Now for the short answer.

Short Answer

The short answer is I don’t really care whether someone thinks it’s a waste of IIT/IIM or not.

I don’t base my life decisions on what complete strangers would think of them. It’s a matter of irrelevance – neither approval nor praise matters. It just doesn’t register in my mind, I simply can’t bring myself to devote any thought to something so trivial.

And the truth is – those who criticize the loudest, claiming a seat was “wasted”, are also the ones who wouldn’t make it anyway – they just want someone else to shift the blame on. Those who succeed are the ones who don’t have time to waste on trying to pull down complete strangers; they’re too busy building themselves up.

The more you focus on others, the less you retain of yourself. If you’re devoting your time and energy to what an utter stranger like me chooses to do with his life, you probably don’t have enough going on in yours.

The reason I’ve written this out isn’t to defend myself – I don’t need defending (nor praise). It’s so that those who are in a similar position can break through these fallacies and make the choice they want.

Whatever you do, someone will criticize you.

If you go abroad for higher studies, you’ll be denounced for deserting your country after it subsidized your education – never mind that you might come back in the future or add value in your chosen field.

If you work in the private sector, you’ll be criticized for “making money” or “selling soap” – never mind that if you sell enough soap, you can help your firm grow and create jobs, you can improve people’s health and hygiene, and your taxes can contribute to people’s welfare.

If you join the civil service, you’ll be condemned for “wasting” a seat by the same people who will bemoan that “our best minds leave / only make money”.

If you become an entrepreneur, you’ll be told that you’re only interested in money, or that you will fail so you shouldn’t even try, or your idea isn’t even that good, fifty people are already doing that, “can’t you think of something better?”.

Don’t let any of this affect you. Criticizing is easy, and there’s no personal risk, no skin in the game. It’s easy to say a book sucks; it’s much harder to write one that doesn’t suck – you have to expose yourself to public criticism if you want to do that, which means you’ll have skin in the game, because your work is now out in the open.

Someone will always criticize you. If you let that affect you, you’ll never be able to do anything. You might then sit at home vegetating like a plant – and even then you’ll be criticized for doing nothing. So if someone will always be unhappy, no matter what you choose, why not make yourself happy?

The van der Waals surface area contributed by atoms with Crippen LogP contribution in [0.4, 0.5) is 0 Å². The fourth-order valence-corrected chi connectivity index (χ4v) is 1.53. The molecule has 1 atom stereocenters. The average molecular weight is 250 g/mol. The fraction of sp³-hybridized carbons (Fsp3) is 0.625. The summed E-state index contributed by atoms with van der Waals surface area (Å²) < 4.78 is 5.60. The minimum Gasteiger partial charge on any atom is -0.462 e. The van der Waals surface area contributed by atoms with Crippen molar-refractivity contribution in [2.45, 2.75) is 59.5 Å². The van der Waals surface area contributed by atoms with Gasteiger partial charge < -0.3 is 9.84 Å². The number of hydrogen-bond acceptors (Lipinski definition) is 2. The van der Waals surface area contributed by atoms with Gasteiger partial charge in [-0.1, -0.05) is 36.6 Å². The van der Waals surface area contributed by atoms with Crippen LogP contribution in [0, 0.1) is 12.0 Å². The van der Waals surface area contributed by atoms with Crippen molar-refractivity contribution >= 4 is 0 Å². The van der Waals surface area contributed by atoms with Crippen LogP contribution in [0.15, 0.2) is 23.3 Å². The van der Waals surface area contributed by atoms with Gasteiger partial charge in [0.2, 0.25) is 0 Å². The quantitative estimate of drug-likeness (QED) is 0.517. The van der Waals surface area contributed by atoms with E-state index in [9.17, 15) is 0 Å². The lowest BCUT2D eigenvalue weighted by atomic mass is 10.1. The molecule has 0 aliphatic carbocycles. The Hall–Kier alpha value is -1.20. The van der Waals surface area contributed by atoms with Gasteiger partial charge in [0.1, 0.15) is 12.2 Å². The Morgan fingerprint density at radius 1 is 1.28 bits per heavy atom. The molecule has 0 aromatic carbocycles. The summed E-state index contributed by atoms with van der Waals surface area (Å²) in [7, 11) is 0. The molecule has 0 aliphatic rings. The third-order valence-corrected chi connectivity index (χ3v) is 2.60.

That’s the only thing in your hands. I know far too many people graduating from the best colleges – those whom the outside world thinks have everything going for them – miserable and unhappy.

Don’t be one of them if you can help it. And you can always help it.



Awesome Read!

Prasoon Mishra

Hi once again, i got hitched by your way of writing. I wanted to ask “Why you wanted to marry Portia?” and this explains it perfectly. I hope you had find the work that you love. One more thing, keep writing amidst your busy schedule!

~By Non-UPSC aspirant


Yes, I’ll continue writing. I prefer writing books though – you have more space to build. I don’t think it’s possible to do justice to most ideas in blogs.


I saw your gem of a video on youtube and did the forbidden- scroll the comments. I had to get this off my chest. If Zuckerberg hadn’t dropped out and ‘wasted a precious’ seat of Harvard; they wouldn’t be writing those comments on youtube. You could have easily faked a back story (which would probably resonate with them) and gained popularity like many other toppers. But you kept it real and spoke as humbly as possible. Kitne bhi achhe aur izzat se baat kar le par finally the good ol desi- Angoor khatte hai, yahi samajh aaega inhe.

These aside you and Gaurav are inspirations for us Kanpuriyas. I can only in my wildest dreams, hope to be even half as good as you. Its only because of such revered seniors which make even the baap wing sessions worthwile 😛

A Y15 Mechanical


Thanks for your words.
All the best to you.

Vikrant Shukla

In this post you mentioned at 3 points – Another time.
So where can i find those 3 another time stories???

  1. I’ve changed minds so many times in childhood (another story), I couldn’t ever imagine fixating only on one path and ignoring the rest.
  2. I don’t want to “be” someone. I want to “do” things. That’s why I took the path I did, and I don’t have any regrets. Chasing a job wasn’t my motivation for IIT/IIM (that’s also a story for another time).
  3. The past doesn’t bind my future choices. And my future isn’t predetermined either. So I gave up wondering “What will I be when I grow up?” – a question that haunted me as a kid. I answered it in my own way, which I’ll talk about another day. And I never had an answer for the cliched, “Where do you see yourself in 5/10 years?” beyond “I don’t see myself anywhere, I look that far ahead.”